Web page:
What is cool, though, is that to the yucca in that garden are in love with more water . . . and one I have never seen blooming is doing so now.  It was a much smaller yucca garden for several years.  One put in to hide the blemish of a tree removed to replace the sewer line.  It got it got ignored more than not.  But the yucca grew, so I figure there would be enough sun for daylilies.  I can’t wait until the space has matured a bit, because I think the yuccas and daylilies will look fabulous together.

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Yucca Bloom – Photo by Colorado Kid Daylilies – C. Hartt

All of that said, I would give the prize for best flower to The Colorado Kid.  Once again, fabulous vibrant color.

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The Colorado Kid – photo by Colorado Kid Daylilies – C. Hartt

Wild Horses came to march in the parade of color today.  Always a favorite.

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Wild Horses – photo by Colorado Kid Daylilies – C. Hartt

And, Early Bird Cardinal tried to look patriotic, as well.

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Early Bird Cardinal – photo by Colorado Kid Daylilies – C. Hartt

And, hey, one of my favorite daylily companions, Flamingo Grass, is blooming.  Come on daylilies, lets roll!

FlamingoGrass2.7.4

So, that is it for the Fourth of July.  I think we may see Canyon Colors tomorrow.  Slo-mo daylily season.

 

Sweet Dreams!

I am one of those daylily addicts who tore up part of my old rock garden to put in a themed daylily garden.  Most of the residents are Ned Roberts daylilies with southwestern names.  But, thanks to the daylily farmers who send bonuses (many with the southwestern theme, too), I have a few others in that area.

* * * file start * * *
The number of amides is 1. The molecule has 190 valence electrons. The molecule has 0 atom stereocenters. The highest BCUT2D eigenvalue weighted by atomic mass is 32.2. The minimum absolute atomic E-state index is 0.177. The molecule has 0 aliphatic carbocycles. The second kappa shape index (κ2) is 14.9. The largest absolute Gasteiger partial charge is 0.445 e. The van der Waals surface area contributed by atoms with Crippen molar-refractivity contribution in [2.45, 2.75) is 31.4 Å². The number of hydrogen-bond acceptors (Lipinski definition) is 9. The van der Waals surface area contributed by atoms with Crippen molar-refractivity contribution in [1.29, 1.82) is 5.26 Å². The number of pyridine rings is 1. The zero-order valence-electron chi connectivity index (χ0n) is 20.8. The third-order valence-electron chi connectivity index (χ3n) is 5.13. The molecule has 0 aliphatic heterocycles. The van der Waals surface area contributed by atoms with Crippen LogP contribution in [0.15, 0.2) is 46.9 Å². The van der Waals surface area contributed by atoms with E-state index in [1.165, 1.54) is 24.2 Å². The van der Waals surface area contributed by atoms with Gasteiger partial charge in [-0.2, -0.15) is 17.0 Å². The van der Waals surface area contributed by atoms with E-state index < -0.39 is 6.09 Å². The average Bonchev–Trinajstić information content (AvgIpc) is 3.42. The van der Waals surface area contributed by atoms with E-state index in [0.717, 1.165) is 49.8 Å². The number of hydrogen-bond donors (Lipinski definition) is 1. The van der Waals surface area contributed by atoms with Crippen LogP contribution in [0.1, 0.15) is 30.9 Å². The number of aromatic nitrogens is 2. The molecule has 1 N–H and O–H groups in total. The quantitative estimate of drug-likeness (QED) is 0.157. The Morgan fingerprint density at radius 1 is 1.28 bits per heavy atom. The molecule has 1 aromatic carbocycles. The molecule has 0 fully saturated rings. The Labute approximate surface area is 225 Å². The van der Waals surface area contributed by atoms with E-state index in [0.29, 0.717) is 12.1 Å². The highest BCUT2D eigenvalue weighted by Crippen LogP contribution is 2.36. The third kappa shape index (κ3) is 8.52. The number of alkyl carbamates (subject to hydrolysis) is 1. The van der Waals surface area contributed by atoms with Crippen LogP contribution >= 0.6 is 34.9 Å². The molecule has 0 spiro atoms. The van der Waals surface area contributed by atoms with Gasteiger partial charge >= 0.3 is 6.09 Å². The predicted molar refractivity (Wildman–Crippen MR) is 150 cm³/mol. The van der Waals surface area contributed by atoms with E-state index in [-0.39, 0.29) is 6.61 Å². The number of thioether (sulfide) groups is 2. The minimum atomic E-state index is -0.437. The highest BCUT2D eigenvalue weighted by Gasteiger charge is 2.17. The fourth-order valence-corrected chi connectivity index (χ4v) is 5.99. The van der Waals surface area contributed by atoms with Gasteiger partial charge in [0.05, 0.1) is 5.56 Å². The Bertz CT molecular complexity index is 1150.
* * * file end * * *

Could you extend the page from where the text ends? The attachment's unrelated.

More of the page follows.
Anytime you rip up rocks and plant something there (after 50+ years), it is a bit of an experiment.  The sun exposure is best there, that is why I picked that spot.  The tree that used to be there was taken down for a new sewer system a decade ago.  I made a little garden with yucca and a lilac, and so that is the history.  Last year, I put three Roberts daylilies out in that small area.  They came back (fall planting) looking great.  Now there is a whole list of Roberts blooms “to be” out there.  And I hold my breath that a few inches of good soil, water crystals, a permanent sprinkler, and mulch will make that habitable.

Today, it happened – the first bloom.  Dream Keeper.  I got up early to take photos and went back to bed (as I was up til after 2 AM doing homework).   I love these spiders, so delicate.  I love how the peddles twist and turn.  And, hey, this one looks like its photo.  Here is Dream Keeper from my yard. I purchased this one from Blueridge Daylilies.  They send healthy big plants!

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And, here is the one from the web. Mine actually looks a little more vibrant!

Dream Keeper

So, I take a deep breath that my new babies are happy out there.  I don’t think I’ll have another bloom for a few days.  But, in someways it is nice because I can savor each one.

For anyone looking for Ned Roberts southwestern cultivators, here is a list of growers who I purchased from the last couple of years (in no particular order):